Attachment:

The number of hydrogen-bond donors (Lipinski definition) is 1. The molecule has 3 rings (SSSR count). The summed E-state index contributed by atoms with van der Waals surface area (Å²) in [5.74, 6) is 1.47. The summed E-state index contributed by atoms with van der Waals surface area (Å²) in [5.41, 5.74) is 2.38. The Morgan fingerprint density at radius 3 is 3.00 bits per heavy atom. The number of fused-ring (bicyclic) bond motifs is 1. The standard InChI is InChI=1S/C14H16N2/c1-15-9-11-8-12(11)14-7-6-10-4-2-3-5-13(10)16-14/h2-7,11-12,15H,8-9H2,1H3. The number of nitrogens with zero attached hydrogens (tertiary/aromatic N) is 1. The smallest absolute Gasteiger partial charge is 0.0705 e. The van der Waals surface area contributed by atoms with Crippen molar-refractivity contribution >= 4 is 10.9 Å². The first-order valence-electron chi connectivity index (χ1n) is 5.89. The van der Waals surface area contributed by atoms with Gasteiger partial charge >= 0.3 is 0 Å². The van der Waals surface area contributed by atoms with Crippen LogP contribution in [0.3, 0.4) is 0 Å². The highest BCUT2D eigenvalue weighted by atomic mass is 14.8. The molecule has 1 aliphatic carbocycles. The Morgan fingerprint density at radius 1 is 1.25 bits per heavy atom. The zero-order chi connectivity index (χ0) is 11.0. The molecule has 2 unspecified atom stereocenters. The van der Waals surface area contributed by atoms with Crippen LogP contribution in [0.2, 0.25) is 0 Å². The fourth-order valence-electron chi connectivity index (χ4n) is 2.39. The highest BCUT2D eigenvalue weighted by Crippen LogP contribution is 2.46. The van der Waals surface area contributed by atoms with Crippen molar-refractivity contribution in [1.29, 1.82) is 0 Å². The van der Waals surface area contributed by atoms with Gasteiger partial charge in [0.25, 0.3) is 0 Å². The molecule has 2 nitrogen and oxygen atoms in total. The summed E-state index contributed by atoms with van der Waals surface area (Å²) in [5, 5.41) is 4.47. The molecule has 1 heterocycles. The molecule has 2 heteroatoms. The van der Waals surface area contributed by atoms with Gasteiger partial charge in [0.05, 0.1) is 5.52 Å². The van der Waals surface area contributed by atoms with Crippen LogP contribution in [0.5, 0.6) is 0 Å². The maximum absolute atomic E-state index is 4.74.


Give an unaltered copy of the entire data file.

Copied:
The number of hydrogen-bond donors (Lipinski definition) is 1. The molecule has 3 rings (SSSR count). The summed E-state index contributed by atoms with van der Waals surface area (Å²) in [5.74, 6) is 1.47. The summed E-state index contributed by atoms with van der Waals surface area (Å²) in [5.41, 5.74) is 2.38. The Morgan fingerprint density at radius 3 is 3.00 bits per heavy atom. The number of fused-ring (bicyclic) bond motifs is 1. The standard InChI is InChI=1S/C14H16N2/c1-15-9-11-8-12(11)14-7-6-10-4-2-3-5-13(10)16-14/h2-7,11-12,15H,8-9H2,1H3. The number of nitrogens with zero attached hydrogens (tertiary/aromatic N) is 1. The smallest absolute Gasteiger partial charge is 0.0705 e. The van der Waals surface area contributed by atoms with Crippen molar-refractivity contribution >= 4 is 10.9 Å². The first-order valence-electron chi connectivity index (χ1n) is 5.89. The van der Waals surface area contributed by atoms with Gasteiger partial charge >= 0.3 is 0 Å². The van der Waals surface area contributed by atoms with Crippen LogP contribution in [0.3, 0.4) is 0 Å². The highest BCUT2D eigenvalue weighted by atomic mass is 14.8. The molecule has 1 aliphatic carbocycles. The Morgan fingerprint density at radius 1 is 1.25 bits per heavy atom. The zero-order chi connectivity index (χ0) is 11.0. The molecule has 2 unspecified atom stereocenters. The van der Waals surface area contributed by atoms with Crippen LogP contribution in [0.2, 0.25) is 0 Å². The fourth-order valence-electron chi connectivity index (χ4n) is 2.39. The highest BCUT2D eigenvalue weighted by Crippen LogP contribution is 2.46. The van der Waals surface area contributed by atoms with Crippen molar-refractivity contribution in [1.29, 1.82) is 0 Å². The van der Waals surface area contributed by atoms with Gasteiger partial charge in [0.25, 0.3) is 0 Å². The molecule has 2 nitrogen and oxygen atoms in total. The summed E-state index contributed by atoms with van der Waals surface area (Å²) in [5, 5.41) is 4.47. The molecule has 1 heterocycles. The molecule has 2 heteroatoms. The van der Waals surface area contributed by atoms with Gasteiger partial charge in [0.05, 0.1) is 5.52 Å². The van der Waals surface area contributed by atoms with Crippen LogP contribution in [0.5, 0.6) is 0 Å². The maximum absolute atomic E-state index is 4.74.